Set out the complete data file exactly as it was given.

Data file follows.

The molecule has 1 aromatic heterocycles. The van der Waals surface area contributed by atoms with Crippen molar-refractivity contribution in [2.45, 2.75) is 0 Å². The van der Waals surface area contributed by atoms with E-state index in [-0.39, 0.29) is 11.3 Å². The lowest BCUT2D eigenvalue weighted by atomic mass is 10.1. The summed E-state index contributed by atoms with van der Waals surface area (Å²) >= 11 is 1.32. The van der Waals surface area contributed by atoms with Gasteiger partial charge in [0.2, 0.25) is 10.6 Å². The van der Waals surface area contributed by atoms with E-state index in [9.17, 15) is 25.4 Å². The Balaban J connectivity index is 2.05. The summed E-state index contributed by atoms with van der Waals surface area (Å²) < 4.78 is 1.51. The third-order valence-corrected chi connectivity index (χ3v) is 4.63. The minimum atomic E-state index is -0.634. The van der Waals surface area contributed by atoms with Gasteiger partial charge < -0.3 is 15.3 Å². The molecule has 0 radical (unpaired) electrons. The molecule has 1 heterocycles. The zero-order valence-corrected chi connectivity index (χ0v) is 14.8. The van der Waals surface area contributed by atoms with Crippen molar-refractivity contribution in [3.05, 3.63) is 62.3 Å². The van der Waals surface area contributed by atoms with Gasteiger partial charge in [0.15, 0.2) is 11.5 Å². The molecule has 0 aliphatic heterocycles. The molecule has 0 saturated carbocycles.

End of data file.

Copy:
The molecule has 1 aromatic heterocycles. The van der Waals surface area contributed by atoms with Crippen molar-refractivity contribution in [2.45, 2.75) is 0 Å². The van der Waals surface area contributed by atoms with E-state index in [-0.39, 0.29) is 11.3 Å². The lowest BCUT2D eigenvalue weighted by atomic mass is 10.1. The summed E-state index contributed by atoms with van der Waals surface area (Å²) >= 11 is 1.32. The van der Waals surface area contributed by atoms with Gasteiger partial charge in [0.2, 0.25) is 10.6 Å². The van der Waals surface area contributed by atoms with E-state index in [9.17, 15) is 25.4 Å². The Balaban J connectivity index is 2.05. The summed E-state index contributed by atoms with van der Waals surface area (Å²) < 4.78 is 1.51. The third-order valence-corrected chi connectivity index (χ3v) is 4.63. The minimum atomic E-state index is -0.634. The van der Waals surface area contributed by atoms with Gasteiger partial charge < -0.3 is 15.3 Å². The molecule has 0 radical (unpaired) electrons. The molecule has 1 heterocycles. The zero-order valence-corrected chi connectivity index (χ0v) is 14.8. The van der Waals surface area contributed by atoms with Crippen molar-refractivity contribution in [3.05, 3.63) is 62.3 Å². The van der Waals surface area contributed by atoms with Gasteiger partial charge in [0.15, 0.2) is 11.5 Å². The molecule has 0 aliphatic heterocycles. The molecule has 0 saturated carbocycles.